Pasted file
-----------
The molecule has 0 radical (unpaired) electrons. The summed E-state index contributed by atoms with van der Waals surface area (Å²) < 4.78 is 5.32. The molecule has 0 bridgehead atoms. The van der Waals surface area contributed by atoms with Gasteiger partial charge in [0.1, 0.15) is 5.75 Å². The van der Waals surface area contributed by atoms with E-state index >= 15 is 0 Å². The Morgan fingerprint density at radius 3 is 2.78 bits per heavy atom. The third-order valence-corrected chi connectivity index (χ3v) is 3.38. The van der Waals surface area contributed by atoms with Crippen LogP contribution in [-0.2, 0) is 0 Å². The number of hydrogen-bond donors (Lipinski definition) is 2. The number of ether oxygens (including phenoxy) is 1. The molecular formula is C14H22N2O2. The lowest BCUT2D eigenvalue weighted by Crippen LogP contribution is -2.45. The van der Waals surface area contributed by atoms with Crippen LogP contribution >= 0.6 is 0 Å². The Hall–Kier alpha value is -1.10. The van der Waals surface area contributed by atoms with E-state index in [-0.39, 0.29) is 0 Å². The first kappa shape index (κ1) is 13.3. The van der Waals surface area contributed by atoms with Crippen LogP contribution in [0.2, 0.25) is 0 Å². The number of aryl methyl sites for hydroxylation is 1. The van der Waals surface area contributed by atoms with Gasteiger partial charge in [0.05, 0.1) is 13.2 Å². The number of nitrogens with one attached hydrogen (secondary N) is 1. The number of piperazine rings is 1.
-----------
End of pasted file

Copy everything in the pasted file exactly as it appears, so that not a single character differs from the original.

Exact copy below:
The molecule has 0 radical (unpaired) electrons. The summed E-state index contributed by atoms with van der Waals surface area (Å²) < 4.78 is 5.32. The molecule has 0 bridgehead atoms. The van der Waals surface area contributed by atoms with Gasteiger partial charge in [0.1, 0.15) is 5.75 Å². The van der Waals surface area contributed by atoms with E-state index >= 15 is 0 Å². The Morgan fingerprint density at radius 3 is 2.78 bits per heavy atom. The third-order valence-corrected chi connectivity index (χ3v) is 3.38. The van der Waals surface area contributed by atoms with Crippen LogP contribution in [-0.2, 0) is 0 Å². The number of hydrogen-bond donors (Lipinski definition) is 2. The number of ether oxygens (including phenoxy) is 1. The molecular formula is C14H22N2O2. The lowest BCUT2D eigenvalue weighted by Crippen LogP contribution is -2.45. The van der Waals surface area contributed by atoms with Crippen LogP contribution >= 0.6 is 0 Å². The Hall–Kier alpha value is -1.10. The van der Waals surface area contributed by atoms with E-state index in [-0.39, 0.29) is 0 Å². The first kappa shape index (κ1) is 13.3. The van der Waals surface area contributed by atoms with Crippen LogP contribution in [0.2, 0.25) is 0 Å². The number of aryl methyl sites for hydroxylation is 1. The van der Waals surface area contributed by atoms with Gasteiger partial charge in [0.05, 0.1) is 13.2 Å². The number of nitrogens with one attached hydrogen (secondary N) is 1. The number of piperazine rings is 1.